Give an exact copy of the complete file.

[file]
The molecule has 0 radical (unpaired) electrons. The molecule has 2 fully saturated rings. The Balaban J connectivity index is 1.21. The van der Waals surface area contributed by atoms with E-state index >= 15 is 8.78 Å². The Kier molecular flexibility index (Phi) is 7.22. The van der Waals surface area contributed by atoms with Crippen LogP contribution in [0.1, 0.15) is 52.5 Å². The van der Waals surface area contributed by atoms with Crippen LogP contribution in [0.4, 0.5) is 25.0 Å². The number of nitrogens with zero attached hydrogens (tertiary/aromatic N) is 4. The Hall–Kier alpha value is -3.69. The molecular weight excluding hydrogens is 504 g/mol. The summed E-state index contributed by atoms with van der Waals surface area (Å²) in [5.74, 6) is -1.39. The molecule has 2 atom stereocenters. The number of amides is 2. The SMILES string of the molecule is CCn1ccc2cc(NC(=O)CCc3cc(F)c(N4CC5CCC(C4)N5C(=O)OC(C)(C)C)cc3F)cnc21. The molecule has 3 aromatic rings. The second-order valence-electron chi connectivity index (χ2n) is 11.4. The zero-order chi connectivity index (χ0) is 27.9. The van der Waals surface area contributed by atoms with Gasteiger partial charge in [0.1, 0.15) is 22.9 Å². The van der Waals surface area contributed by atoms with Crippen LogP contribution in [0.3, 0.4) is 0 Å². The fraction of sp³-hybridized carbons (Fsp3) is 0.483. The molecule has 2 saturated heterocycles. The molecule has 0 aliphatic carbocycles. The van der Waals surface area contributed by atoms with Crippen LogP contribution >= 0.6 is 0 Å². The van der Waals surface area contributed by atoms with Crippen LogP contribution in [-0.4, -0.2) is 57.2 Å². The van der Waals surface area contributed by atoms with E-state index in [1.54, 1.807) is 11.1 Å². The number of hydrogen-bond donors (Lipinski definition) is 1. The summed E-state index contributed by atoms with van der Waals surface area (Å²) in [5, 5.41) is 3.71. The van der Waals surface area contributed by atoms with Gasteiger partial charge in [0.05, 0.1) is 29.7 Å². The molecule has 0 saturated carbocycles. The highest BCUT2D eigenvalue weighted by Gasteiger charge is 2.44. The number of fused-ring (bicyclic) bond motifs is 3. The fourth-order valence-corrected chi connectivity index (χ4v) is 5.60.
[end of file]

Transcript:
The molecule has 0 radical (unpaired) electrons. The molecule has 2 fully saturated rings. The Balaban J connectivity index is 1.21. The van der Waals surface area contributed by atoms with E-state index >= 15 is 8.78 Å². The Kier molecular flexibility index (Phi) is 7.22. The van der Waals surface area contributed by atoms with Crippen LogP contribution in [0.1, 0.15) is 52.5 Å². The van der Waals surface area contributed by atoms with Crippen LogP contribution in [0.4, 0.5) is 25.0 Å². The number of nitrogens with zero attached hydrogens (tertiary/aromatic N) is 4. The Hall–Kier alpha value is -3.69. The molecular weight excluding hydrogens is 504 g/mol. The summed E-state index contributed by atoms with van der Waals surface area (Å²) in [5.74, 6) is -1.39. The molecule has 2 atom stereocenters. The number of amides is 2. The SMILES string of the molecule is CCn1ccc2cc(NC(=O)CCc3cc(F)c(N4CC5CCC(C4)N5C(=O)OC(C)(C)C)cc3F)cnc21. The molecule has 3 aromatic rings. The second-order valence-electron chi connectivity index (χ2n) is 11.4. The zero-order chi connectivity index (χ0) is 27.9. The van der Waals surface area contributed by atoms with Gasteiger partial charge in [0.1, 0.15) is 22.9 Å². The van der Waals surface area contributed by atoms with Crippen LogP contribution in [0.3, 0.4) is 0 Å². The fraction of sp³-hybridized carbons (Fsp3) is 0.483. The molecule has 2 saturated heterocycles. The molecule has 0 aliphatic carbocycles. The van der Waals surface area contributed by atoms with Crippen LogP contribution >= 0.6 is 0 Å². The van der Waals surface area contributed by atoms with Crippen LogP contribution in [-0.4, -0.2) is 57.2 Å². The van der Waals surface area contributed by atoms with E-state index in [1.54, 1.807) is 11.1 Å². The number of hydrogen-bond donors (Lipinski definition) is 1. The summed E-state index contributed by atoms with van der Waals surface area (Å²) in [5, 5.41) is 3.71. The van der Waals surface area contributed by atoms with Gasteiger partial charge in [0.05, 0.1) is 29.7 Å². The molecule has 0 saturated carbocycles. The highest BCUT2D eigenvalue weighted by Gasteiger charge is 2.44. The number of fused-ring (bicyclic) bond motifs is 3. The fourth-order valence-corrected chi connectivity index (χ4v) is 5.60.